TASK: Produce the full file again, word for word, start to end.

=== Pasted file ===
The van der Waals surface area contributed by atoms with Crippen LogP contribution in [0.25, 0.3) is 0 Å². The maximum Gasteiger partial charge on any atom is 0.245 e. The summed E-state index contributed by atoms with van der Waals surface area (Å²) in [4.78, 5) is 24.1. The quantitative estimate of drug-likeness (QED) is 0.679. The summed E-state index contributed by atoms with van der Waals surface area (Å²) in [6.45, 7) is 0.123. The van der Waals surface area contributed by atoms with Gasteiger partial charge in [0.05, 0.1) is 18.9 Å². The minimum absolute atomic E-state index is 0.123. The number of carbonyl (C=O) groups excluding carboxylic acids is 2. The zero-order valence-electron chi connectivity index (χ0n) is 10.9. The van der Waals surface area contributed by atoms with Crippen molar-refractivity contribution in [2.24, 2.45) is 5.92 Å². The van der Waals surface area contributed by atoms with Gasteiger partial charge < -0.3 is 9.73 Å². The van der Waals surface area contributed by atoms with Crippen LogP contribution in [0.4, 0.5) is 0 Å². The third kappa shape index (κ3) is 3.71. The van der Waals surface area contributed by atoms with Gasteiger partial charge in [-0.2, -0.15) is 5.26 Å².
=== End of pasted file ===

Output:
The van der Waals surface area contributed by atoms with Crippen LogP contribution in [0.25, 0.3) is 0 Å². The maximum Gasteiger partial charge on any atom is 0.245 e. The summed E-state index contributed by atoms with van der Waals surface area (Å²) in [4.78, 5) is 24.1. The quantitative estimate of drug-likeness (QED) is 0.679. The summed E-state index contributed by atoms with van der Waals surface area (Å²) in [6.45, 7) is 0.123. The van der Waals surface area contributed by atoms with Gasteiger partial charge in [0.05, 0.1) is 18.9 Å². The minimum absolute atomic E-state index is 0.123. The number of carbonyl (C=O) groups excluding carboxylic acids is 2. The zero-order valence-electron chi connectivity index (χ0n) is 10.9. The van der Waals surface area contributed by atoms with Crippen molar-refractivity contribution in [2.24, 2.45) is 5.92 Å². The van der Waals surface area contributed by atoms with Gasteiger partial charge < -0.3 is 9.73 Å². The van der Waals surface area contributed by atoms with Crippen LogP contribution in [0.4, 0.5) is 0 Å². The third kappa shape index (κ3) is 3.71. The van der Waals surface area contributed by atoms with Gasteiger partial charge in [-0.2, -0.15) is 5.26 Å².